The Marriage Squeeze for Aboriginal Men in Taiwan: The Impact of Ethnic Intermarriage Between Aborigines and Han Chinese People

Tuesday, July 15, 2014: 6:00 PM
Room: 413
Oral Presentation
Chien-Chia LIU , Research Center for Humanities and Social Sciences, Academia Sinica, Taipei, Taiwan
Ying-Hwa CHANG , Academia Sinica, Taipei, Taiwan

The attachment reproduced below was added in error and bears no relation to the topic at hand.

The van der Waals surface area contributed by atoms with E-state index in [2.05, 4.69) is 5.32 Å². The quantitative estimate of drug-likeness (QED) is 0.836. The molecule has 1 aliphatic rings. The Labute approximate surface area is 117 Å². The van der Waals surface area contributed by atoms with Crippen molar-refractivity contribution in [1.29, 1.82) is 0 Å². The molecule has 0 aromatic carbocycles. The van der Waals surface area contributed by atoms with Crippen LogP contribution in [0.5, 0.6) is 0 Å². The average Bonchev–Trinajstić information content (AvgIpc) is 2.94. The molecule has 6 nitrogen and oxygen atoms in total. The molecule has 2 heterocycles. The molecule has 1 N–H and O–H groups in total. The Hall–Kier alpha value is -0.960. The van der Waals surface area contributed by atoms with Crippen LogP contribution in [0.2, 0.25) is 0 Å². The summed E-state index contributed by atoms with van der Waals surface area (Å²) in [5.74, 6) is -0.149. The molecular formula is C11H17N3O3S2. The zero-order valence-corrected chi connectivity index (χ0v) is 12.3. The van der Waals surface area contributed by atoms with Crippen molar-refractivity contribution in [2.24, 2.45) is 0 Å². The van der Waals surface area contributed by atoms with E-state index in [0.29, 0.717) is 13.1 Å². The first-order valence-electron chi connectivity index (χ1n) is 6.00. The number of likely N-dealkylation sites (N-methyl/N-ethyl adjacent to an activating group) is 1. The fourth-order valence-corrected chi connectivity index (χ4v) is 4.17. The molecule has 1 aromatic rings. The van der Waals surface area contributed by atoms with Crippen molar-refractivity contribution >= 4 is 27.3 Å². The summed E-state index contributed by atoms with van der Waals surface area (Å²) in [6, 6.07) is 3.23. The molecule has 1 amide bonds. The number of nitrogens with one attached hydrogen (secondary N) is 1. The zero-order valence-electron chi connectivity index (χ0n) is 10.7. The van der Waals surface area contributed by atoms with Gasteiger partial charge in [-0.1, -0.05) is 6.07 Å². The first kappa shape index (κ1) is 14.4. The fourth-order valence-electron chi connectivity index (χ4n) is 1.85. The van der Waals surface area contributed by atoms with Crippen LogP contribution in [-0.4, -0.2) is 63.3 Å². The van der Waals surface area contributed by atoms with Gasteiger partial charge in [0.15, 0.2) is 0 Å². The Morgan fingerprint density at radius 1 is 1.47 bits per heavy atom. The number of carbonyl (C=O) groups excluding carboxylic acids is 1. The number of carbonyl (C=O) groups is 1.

Before 1970, the main stream of ethnic intermarriage in Taiwan was the elder veteran from Mainland China marrying aboriginal women, but the pattern of ethnic intermarriage between aborigines and Han Chinese has been changed due to a series of social and economic transformation. In the past three decades, aborigines moved from their native villages to large metropolitan areas increasing and their spatial segregation from Han Chinese was decreased substantially. Accompanied by the population redistribution, the intermarriage rate of aborigines and Han Chinese increased, and meanwhile, the likelihood of marrying for aboriginal men declined. Although men and women both leave their hometown, the shortage of marriageable partners only appeared in specific local marriage markets, i.e., their hometown areas in the mountain or the peripheral southeastern coast. The spatial distribution of indigenous population become unequal and sex ratio is highly skewed in some areas due to the migration selectivity of sex and education. The propensity of migration of aboriginal women is higher than men and the well-educated tend to stay in urban areas where they are more likely to marry Han Chinese. With the social constraint of the marriage gradient and mating threshold, the less educated aboriginal men who stayed in hometown are compelled to stay single due to the shortage of marriageable women in local marriage market. Using the 2000 Taiwan population census, we try to reveal the complex relation among intermarriage, migration and marriage market. The ultimate goal is to provide some empirical evidences to revalue the impact of ethnic intermarriage in the perspective of marriage squeeze.